Charles Boettcher (1852–1948) was one of Colorado’s most important early businessmen and philanthropists.  He owned many lucrative businesses, one of which was a cement company. He donated cement to a businessman building a road to the top of a prominent foothill west of Golden, Colorado, known as Lookout Mountain. When the property on top of the mountain became available Boettcher bought sixty-two acres and built Lorraine Lodge, now known as Boettcher Mansion, in 1917 as a summer retreat. It stands as a particularly elaborate example of the rustic foothills lodges that were popular among wealthy Denverites in the early twentieth century. (All photos in this post will enlarge if clicked on.)

Boettcher hired a popular architectural firm of the time; known as Fisher and Fisher, who designed many buildings in Denver. For “Lorraine Lodge,” the Fishers used local harvested stone and wood from the site to construct the massive retreat.  The estate, which included the main residence, carriage house, gazebo, and well house, emphasized traditional Arts and Crafts craftsmanship in its design. Large east-facing windows allowed Boettcher to take in the view of Denver, and rooms at the lodge could accommodate fifteen to twenty guests.

The grounds around the mansion are beautifully landscaped, both in the rear...

....and front.

Since the mansion was completed in 1917, many pine trees have grown and have obscured the view of Denver, but have added to the beauty of the location.

 Please click to enlarge--photos of Charles Boettcher and his granddaughter Charline Humphreys Breeden.

After Boettcher and his wife, Fannie, officially separated in 1920, the property became Boettcher’s personal retreat and for the next three decades, he stayed at the lodge each year from June to September, using it as a base for hunting and entertaining. Upon Boettcher’s death in 1948, the estate passed to his granddaughter, Charline Humphreys Breeden. Breeden raised her family at the lodge before making plans in the late 1960s to donate the house and surrounding grounds to Jefferson County for public use. When she died in 1972, the 110-acre property officially became county land.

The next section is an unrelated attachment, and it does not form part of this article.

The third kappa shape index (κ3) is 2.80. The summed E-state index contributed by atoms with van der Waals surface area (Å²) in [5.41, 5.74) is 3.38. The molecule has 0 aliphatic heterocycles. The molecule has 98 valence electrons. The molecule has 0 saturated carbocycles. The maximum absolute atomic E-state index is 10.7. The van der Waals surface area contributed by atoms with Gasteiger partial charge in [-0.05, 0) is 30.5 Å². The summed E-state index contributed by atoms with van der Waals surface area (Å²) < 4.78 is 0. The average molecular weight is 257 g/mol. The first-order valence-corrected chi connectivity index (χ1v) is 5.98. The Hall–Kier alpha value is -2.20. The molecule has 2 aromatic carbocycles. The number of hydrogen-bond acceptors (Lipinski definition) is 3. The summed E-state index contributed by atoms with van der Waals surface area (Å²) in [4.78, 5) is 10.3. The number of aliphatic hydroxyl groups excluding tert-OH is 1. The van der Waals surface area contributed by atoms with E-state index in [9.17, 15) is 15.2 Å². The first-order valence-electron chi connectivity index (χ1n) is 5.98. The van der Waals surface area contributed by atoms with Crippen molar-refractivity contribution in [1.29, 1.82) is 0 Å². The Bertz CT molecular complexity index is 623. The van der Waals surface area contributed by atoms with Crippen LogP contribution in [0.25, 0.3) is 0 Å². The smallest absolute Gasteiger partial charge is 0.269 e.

Jefferson County built a nature trail on the grounds and opened the lodge to the public in 1975 as a combined conference and nature center. In the 1980s the entire property was managed by Jefferson County’s Open Space program, but in 1989 Lorraine Lodge was renamed Boettcher Mansion and became its own entity within the Jefferson County Parks Department. These changes were intended to help differentiate the mansion, which had become a popular conference and wedding venue, from the Lookout Mountain Nature Center, which moved into a new building on the property in the 1990s.

In the collage above you can see, what was know as the Fireside Room (left) in the mansion, is now a large banquet room that can accommodate 200 people.  Boettcher Mansion has become a popular wedding venue site

The Boettcher Mansion retains some of the original Stickley classic furnishings.

Many rooms inside the mansion can be used as meeting rooms for conferences...

...and there is also an up to date, state of the art kitchen inside for catering purposes.

There is also a gift shop in the mansion as well as many interesting framed historical photos, period newspaper clippings, and information in the hallways. In the upper right on the collage above, you can see a photo of Chief Colorow. He often roamed this part of Colorado and liked to camp on Lookout Mountain.  You can read more about him on this blog post--click here.

Boettcher Mansion and the Lookout Mountain Nature Center continue to share the open-space park at the top of the mountain, which has grown from Boettcher’s original 62-acre purchase to the 134-acre Lookout Mountain Nature Preserve.  

I really enjoyed my visit to Boettcher Mansion and learning more about its history, and I hope you did too!

Further information:

The Boettcher Mansion
900 Colorow Road
Golden, 80401
Phone: 720-497-7630

Monday - Friday
8 a.m. - 4 p.m.
(Nights, weekends, and holidays by
appointment or reservation.)

PS: I am reaching the end of my foot surgery recovery and hope to be back to wearing shoes again soon, and be able to get back to a normal schedule. We have so many wonderful places to hike in Colorado and I'm looking forward to being able to walk well again. I really hope this surgery will help to make hiking comfortable for me. Thanks for all your good wishes!